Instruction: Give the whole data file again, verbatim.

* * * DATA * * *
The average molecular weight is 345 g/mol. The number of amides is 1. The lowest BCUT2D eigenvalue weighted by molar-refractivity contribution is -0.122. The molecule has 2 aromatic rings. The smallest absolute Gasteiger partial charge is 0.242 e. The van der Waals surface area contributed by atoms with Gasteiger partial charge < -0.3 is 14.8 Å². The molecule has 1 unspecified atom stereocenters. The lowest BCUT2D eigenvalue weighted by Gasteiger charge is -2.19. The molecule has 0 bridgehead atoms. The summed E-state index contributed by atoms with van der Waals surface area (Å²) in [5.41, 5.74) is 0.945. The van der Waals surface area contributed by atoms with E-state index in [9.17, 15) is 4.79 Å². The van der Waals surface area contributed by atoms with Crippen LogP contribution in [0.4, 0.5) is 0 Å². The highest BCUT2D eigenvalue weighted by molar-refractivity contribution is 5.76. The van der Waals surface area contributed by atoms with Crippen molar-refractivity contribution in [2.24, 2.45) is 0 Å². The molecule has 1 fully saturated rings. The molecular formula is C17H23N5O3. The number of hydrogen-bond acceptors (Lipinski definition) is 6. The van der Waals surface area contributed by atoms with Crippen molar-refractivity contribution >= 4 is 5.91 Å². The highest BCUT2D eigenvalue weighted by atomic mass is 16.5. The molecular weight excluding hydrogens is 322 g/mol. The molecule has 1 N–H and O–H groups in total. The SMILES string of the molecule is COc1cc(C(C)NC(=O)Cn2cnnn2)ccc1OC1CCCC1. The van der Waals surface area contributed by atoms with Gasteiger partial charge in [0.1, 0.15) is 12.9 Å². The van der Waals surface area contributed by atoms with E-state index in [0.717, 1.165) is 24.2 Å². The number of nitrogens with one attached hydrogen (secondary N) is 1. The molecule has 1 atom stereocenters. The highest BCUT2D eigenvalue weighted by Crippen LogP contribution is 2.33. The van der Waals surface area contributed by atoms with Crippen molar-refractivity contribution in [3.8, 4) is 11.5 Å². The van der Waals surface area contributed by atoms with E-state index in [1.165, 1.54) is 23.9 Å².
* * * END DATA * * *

The average molecular weight is 345 g/mol. The number of amides is 1. The lowest BCUT2D eigenvalue weighted by molar-refractivity contribution is -0.122. The molecule has 2 aromatic rings. The smallest absolute Gasteiger partial charge is 0.242 e. The van der Waals surface area contributed by atoms with Gasteiger partial charge < -0.3 is 14.8 Å². The molecule has 1 unspecified atom stereocenters. The lowest BCUT2D eigenvalue weighted by Gasteiger charge is -2.19. The molecule has 0 bridgehead atoms. The summed E-state index contributed by atoms with van der Waals surface area (Å²) in [5.41, 5.74) is 0.945. The van der Waals surface area contributed by atoms with E-state index in [9.17, 15) is 4.79 Å². The van der Waals surface area contributed by atoms with Crippen LogP contribution in [0.4, 0.5) is 0 Å². The highest BCUT2D eigenvalue weighted by molar-refractivity contribution is 5.76. The van der Waals surface area contributed by atoms with Crippen molar-refractivity contribution in [2.24, 2.45) is 0 Å². The molecule has 1 fully saturated rings. The molecular formula is C17H23N5O3. The number of hydrogen-bond acceptors (Lipinski definition) is 6. The van der Waals surface area contributed by atoms with Crippen molar-refractivity contribution >= 4 is 5.91 Å². The highest BCUT2D eigenvalue weighted by atomic mass is 16.5. The molecular weight excluding hydrogens is 322 g/mol. The molecule has 1 N–H and O–H groups in total. The SMILES string of the molecule is COc1cc(C(C)NC(=O)Cn2cnnn2)ccc1OC1CCCC1. The van der Waals surface area contributed by atoms with Gasteiger partial charge in [0.1, 0.15) is 12.9 Å². The van der Waals surface area contributed by atoms with E-state index in [0.717, 1.165) is 24.2 Å². The number of nitrogens with one attached hydrogen (secondary N) is 1. The molecule has 1 atom stereocenters. The highest BCUT2D eigenvalue weighted by Crippen LogP contribution is 2.33. The van der Waals surface area contributed by atoms with Crippen molar-refractivity contribution in [3.8, 4) is 11.5 Å². The van der Waals surface area contributed by atoms with E-state index in [1.165, 1.54) is 23.9 Å².